Around the Channel Islands, wild food recipes are traded like Top Trump cards. Notable chefs collect them and are keen customers of professional foragers with a sustainable model like WildFood. Some of the region’s award-winning signature dishes owe their exquisite flavours to foraging. Rooting around for earthy wild fennel, fresh rock samphire and wild sorrel with its lemony tang can be the difference between an ordinary or outstanding meal. Who would have thought that plants we might pop on the compost heap could be an ingredient worthy of a main dish at a Michelin-star restaurant or that blanched nettles go so well with green pesto and plump, white fish?
After a day of foraging, I feel vital and more alive. Hunting and gathering my supper seems to have sharpened by tastebuds and my children, with nails black and faces muddy, have definitely enjoyed the back-to-nature effect - and I have never seen them so willing to eat their ‘greens’.
Wild Adventures (Jersey)
Stocks Hotel (Sark)
National Trust Jersey
Alderney Wildlife Trust
WHAT TO PICK?
NETTLES packed with vitamin C and iron, the heart-shaped leaves loose their sting once they’ve been blanched - pick them young (April- June) and sauté in olive oil. Or brew for tea.
GOOSEGRASS find these straggling plants with sticky buds in abundance along roadsides and hedges. Pick fresh stems (less than 10cm) and steam quickly, adding garlic butter for a delicious veggie side dish.
PRIMROSE use the flowers and leaves of this pretty five-petalled plant as decorative garnish for salads, or add to a stir-fry - being sure to keep them crisp and green.
DANDELION add the chicory-like leaves to salad or fry the flower buds in light batter and serve with home-baked bread and a tangy dip - delicious!
ELDER Pick the white cotton-bud flowers or berries but leave the rest - as it is poisonous. For cordial, add citric acid to the delicately scented flowers. Combine berries with strawberries in a fruit jam.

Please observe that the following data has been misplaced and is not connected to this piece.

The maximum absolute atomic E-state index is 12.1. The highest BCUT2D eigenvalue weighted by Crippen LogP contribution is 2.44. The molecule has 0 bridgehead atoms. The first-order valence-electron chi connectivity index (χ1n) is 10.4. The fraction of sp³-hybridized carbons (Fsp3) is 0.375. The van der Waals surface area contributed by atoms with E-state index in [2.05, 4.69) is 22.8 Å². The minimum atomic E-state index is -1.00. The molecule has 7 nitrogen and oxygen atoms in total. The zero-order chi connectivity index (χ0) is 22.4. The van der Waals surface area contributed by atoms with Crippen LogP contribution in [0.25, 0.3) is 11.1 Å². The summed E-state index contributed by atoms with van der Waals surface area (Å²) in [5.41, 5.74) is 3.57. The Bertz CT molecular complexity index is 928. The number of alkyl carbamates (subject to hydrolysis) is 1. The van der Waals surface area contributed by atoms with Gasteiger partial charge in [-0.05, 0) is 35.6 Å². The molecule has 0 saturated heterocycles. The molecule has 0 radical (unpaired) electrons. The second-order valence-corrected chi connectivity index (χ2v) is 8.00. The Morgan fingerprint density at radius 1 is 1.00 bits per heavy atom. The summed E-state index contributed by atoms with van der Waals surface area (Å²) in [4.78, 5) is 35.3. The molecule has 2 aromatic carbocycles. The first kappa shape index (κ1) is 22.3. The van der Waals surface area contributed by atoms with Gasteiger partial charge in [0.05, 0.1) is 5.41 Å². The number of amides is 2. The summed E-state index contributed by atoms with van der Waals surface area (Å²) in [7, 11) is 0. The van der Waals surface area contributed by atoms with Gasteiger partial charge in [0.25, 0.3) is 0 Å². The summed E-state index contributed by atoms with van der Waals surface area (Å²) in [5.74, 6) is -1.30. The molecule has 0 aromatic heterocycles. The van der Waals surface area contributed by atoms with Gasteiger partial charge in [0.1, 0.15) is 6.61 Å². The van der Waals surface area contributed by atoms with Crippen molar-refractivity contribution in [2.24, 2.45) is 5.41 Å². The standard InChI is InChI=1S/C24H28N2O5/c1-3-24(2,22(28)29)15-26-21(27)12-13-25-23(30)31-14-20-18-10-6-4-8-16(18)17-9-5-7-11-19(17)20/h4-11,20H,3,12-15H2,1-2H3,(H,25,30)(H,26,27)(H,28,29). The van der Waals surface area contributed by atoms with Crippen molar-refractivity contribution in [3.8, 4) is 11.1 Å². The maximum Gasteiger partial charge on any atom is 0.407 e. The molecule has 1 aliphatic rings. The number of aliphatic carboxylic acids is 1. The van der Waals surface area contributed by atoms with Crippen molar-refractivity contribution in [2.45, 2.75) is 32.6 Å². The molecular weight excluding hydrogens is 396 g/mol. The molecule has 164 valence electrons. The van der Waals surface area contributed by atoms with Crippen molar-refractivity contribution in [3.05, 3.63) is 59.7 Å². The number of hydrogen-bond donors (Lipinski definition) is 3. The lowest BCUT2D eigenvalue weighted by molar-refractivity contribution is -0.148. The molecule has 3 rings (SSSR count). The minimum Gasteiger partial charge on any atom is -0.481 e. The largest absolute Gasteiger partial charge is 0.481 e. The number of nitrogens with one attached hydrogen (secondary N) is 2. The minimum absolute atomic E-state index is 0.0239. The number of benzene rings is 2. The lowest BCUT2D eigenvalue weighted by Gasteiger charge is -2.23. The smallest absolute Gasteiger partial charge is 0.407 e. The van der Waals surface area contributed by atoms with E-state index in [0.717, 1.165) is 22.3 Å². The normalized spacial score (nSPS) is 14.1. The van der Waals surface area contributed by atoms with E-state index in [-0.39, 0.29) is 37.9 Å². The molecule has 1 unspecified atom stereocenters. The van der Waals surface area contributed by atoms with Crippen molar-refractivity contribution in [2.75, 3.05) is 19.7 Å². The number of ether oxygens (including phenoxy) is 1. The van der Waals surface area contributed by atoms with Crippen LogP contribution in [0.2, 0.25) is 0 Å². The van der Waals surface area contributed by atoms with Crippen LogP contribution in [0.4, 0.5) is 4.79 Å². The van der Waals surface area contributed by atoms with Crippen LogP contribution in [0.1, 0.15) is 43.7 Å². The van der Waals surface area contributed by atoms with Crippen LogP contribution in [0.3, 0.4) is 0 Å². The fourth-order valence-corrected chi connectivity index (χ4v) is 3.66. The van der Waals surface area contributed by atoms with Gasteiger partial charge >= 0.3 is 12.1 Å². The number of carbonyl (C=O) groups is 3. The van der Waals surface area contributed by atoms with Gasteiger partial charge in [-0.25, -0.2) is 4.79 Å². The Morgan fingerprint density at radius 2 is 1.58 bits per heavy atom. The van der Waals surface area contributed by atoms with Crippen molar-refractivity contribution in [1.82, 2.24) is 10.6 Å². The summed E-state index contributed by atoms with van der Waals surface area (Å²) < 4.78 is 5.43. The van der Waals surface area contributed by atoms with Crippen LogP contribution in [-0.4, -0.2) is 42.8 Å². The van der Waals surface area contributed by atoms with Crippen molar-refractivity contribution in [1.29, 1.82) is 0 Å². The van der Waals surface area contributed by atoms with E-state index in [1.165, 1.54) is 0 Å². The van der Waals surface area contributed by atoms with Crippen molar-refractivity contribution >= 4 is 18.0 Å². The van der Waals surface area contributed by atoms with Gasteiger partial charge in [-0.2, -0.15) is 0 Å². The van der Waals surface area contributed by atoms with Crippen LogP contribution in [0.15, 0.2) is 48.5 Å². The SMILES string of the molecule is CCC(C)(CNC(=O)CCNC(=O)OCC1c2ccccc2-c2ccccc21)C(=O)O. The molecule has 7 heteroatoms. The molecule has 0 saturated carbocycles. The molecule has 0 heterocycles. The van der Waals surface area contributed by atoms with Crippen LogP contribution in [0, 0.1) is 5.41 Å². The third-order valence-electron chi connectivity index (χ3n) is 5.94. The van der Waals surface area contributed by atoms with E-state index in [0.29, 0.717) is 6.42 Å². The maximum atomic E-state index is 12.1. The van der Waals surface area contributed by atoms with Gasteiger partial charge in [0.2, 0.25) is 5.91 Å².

HEDGE GARLIC part of the mustard family, this hedgerow plant has white flowers with yellow centres - tear the leaves and use in salads, sandwiches and wraps.
CHICKWEED found in abundance all over the Channel Isles, and commonly used in healing. The curved, dome-shaped lime-green leaves pep up salads and are delicious served with meats and cheese.
MALLOW This mild-tasting flowering plant can be eaten stuffed with bulgar wheat or rice. Young leaves are a substitute for lettuce; older leaves can be cooked like cabbage.
PENNYWORT This green, round and dimpled leafy plant is commonly found on Guernsey’s granite walls - eat the crisp leaves raw as a salad vegetable or sandwich garnish.
FORAGING TOP TIPS
- Stay off the beaten track, avoid areas people walk their dogs.
- Never pull plants out by the roots - only the leaves and stems.
- Never trespass on private land when harvesting plants.
- Be mindful of pesticides, herbicides and traffic fumes.
- Always double check the identity of the plant (use more than 1 source of reference).
- Not sure what it is - don’t pick it. Plants can be poisonous.
WILDFOOD BOX SCHEME
Staying in Guernsey and self-catering? Then order a box of local wild foods from WildFood - a community supported agriculture (CSA) partnership with local farmers that brings exciting, fresh healthy food to encourage people to feel more connected to the land of the Channel Islands.
See the Soil Association website: www.soilassociation.org
FORAGING SKILLS COURSE
Keen to learn more? Then sign up for a WildFood Guernsey 2-hour workshop to learn all about how to pick, prepare, cook and enjoy a menu of local Channel Island plants - you’ll even be given a box of local foods to take away to try at home. Cost per person, £20. Also WildSeashore and WildHerbal workshops.
The National Trust run foraging courses too: see www.nationaltrust.je